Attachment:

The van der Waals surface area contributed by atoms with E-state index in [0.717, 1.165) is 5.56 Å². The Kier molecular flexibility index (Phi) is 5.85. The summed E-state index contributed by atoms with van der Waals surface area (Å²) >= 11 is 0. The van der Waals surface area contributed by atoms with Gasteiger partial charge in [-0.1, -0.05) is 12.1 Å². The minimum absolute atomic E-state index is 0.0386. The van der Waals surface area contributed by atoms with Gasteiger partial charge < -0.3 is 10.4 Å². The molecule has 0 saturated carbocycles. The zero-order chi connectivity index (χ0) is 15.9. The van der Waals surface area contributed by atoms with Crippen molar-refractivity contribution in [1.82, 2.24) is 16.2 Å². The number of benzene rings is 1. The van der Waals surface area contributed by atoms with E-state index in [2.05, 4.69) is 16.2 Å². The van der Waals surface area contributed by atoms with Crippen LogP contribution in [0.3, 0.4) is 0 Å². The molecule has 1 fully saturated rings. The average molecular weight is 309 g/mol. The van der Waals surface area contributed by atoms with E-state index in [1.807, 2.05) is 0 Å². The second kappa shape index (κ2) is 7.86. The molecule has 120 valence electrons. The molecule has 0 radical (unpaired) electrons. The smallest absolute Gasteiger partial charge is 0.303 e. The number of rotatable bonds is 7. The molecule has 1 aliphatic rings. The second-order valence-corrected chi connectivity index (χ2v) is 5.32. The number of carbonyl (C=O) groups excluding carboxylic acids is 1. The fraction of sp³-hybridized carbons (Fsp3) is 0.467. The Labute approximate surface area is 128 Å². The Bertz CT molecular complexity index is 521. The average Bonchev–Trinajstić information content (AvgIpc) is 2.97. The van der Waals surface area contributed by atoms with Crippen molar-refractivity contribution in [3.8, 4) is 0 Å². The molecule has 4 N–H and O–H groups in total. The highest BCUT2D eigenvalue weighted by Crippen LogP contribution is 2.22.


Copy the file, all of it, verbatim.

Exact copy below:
The van der Waals surface area contributed by atoms with E-state index in [0.717, 1.165) is 5.56 Å². The Kier molecular flexibility index (Phi) is 5.85. The summed E-state index contributed by atoms with van der Waals surface area (Å²) >= 11 is 0. The van der Waals surface area contributed by atoms with Gasteiger partial charge in [-0.1, -0.05) is 12.1 Å². The minimum absolute atomic E-state index is 0.0386. The van der Waals surface area contributed by atoms with Gasteiger partial charge < -0.3 is 10.4 Å². The molecule has 0 saturated carbocycles. The zero-order chi connectivity index (χ0) is 15.9. The van der Waals surface area contributed by atoms with Crippen molar-refractivity contribution in [1.82, 2.24) is 16.2 Å². The number of benzene rings is 1. The van der Waals surface area contributed by atoms with E-state index in [2.05, 4.69) is 16.2 Å². The van der Waals surface area contributed by atoms with Crippen LogP contribution in [0.3, 0.4) is 0 Å². The molecule has 1 fully saturated rings. The average molecular weight is 309 g/mol. The van der Waals surface area contributed by atoms with E-state index in [1.807, 2.05) is 0 Å². The second kappa shape index (κ2) is 7.86. The molecule has 120 valence electrons. The molecule has 0 radical (unpaired) electrons. The smallest absolute Gasteiger partial charge is 0.303 e. The number of rotatable bonds is 7. The molecule has 1 aliphatic rings. The second-order valence-corrected chi connectivity index (χ2v) is 5.32. The number of carbonyl (C=O) groups excluding carboxylic acids is 1. The fraction of sp³-hybridized carbons (Fsp3) is 0.467. The Labute approximate surface area is 128 Å². The Bertz CT molecular complexity index is 521. The average Bonchev–Trinajstić information content (AvgIpc) is 2.97. The van der Waals surface area contributed by atoms with Crippen molar-refractivity contribution in [3.8, 4) is 0 Å². The molecule has 4 N–H and O–H groups in total. The highest BCUT2D eigenvalue weighted by Crippen LogP contribution is 2.22.